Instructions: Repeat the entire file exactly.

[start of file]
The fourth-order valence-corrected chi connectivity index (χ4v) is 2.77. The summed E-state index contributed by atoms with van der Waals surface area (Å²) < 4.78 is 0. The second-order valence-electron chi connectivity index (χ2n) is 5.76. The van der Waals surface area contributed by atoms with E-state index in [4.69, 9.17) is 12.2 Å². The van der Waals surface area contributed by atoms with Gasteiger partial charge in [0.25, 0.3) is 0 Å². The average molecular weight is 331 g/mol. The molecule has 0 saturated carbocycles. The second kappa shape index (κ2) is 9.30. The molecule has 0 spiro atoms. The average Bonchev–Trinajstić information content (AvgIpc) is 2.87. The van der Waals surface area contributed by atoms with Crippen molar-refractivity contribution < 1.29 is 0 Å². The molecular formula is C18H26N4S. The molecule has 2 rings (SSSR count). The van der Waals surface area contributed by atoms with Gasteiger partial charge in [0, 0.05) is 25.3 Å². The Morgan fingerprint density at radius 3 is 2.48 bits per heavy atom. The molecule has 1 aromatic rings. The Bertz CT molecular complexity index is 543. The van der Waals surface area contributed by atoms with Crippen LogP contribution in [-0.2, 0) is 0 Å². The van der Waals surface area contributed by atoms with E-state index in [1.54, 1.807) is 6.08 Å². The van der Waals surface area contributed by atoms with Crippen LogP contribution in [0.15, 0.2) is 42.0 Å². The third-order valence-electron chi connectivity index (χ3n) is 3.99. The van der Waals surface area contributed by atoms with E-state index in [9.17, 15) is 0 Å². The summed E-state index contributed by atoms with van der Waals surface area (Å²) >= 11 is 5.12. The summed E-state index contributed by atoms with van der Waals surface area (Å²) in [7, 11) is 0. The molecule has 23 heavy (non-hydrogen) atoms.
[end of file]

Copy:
The fourth-order valence-corrected chi connectivity index (χ4v) is 2.77. The summed E-state index contributed by atoms with van der Waals surface area (Å²) < 4.78 is 0. The second-order valence-electron chi connectivity index (χ2n) is 5.76. The van der Waals surface area contributed by atoms with E-state index in [4.69, 9.17) is 12.2 Å². The van der Waals surface area contributed by atoms with Gasteiger partial charge in [0.25, 0.3) is 0 Å². The average molecular weight is 331 g/mol. The molecule has 0 saturated carbocycles. The second kappa shape index (κ2) is 9.30. The molecule has 0 spiro atoms. The average Bonchev–Trinajstić information content (AvgIpc) is 2.87. The van der Waals surface area contributed by atoms with Crippen molar-refractivity contribution < 1.29 is 0 Å². The molecular formula is C18H26N4S. The molecule has 2 rings (SSSR count). The van der Waals surface area contributed by atoms with Gasteiger partial charge in [0, 0.05) is 25.3 Å². The Morgan fingerprint density at radius 3 is 2.48 bits per heavy atom. The molecule has 1 aromatic rings. The Bertz CT molecular complexity index is 543. The van der Waals surface area contributed by atoms with Crippen LogP contribution in [-0.2, 0) is 0 Å². The van der Waals surface area contributed by atoms with E-state index in [1.54, 1.807) is 6.08 Å². The van der Waals surface area contributed by atoms with Crippen LogP contribution in [0.15, 0.2) is 42.0 Å². The third-order valence-electron chi connectivity index (χ3n) is 3.99. The van der Waals surface area contributed by atoms with E-state index in [9.17, 15) is 0 Å². The summed E-state index contributed by atoms with van der Waals surface area (Å²) >= 11 is 5.12. The summed E-state index contributed by atoms with van der Waals surface area (Å²) in [7, 11) is 0. The molecule has 23 heavy (non-hydrogen) atoms.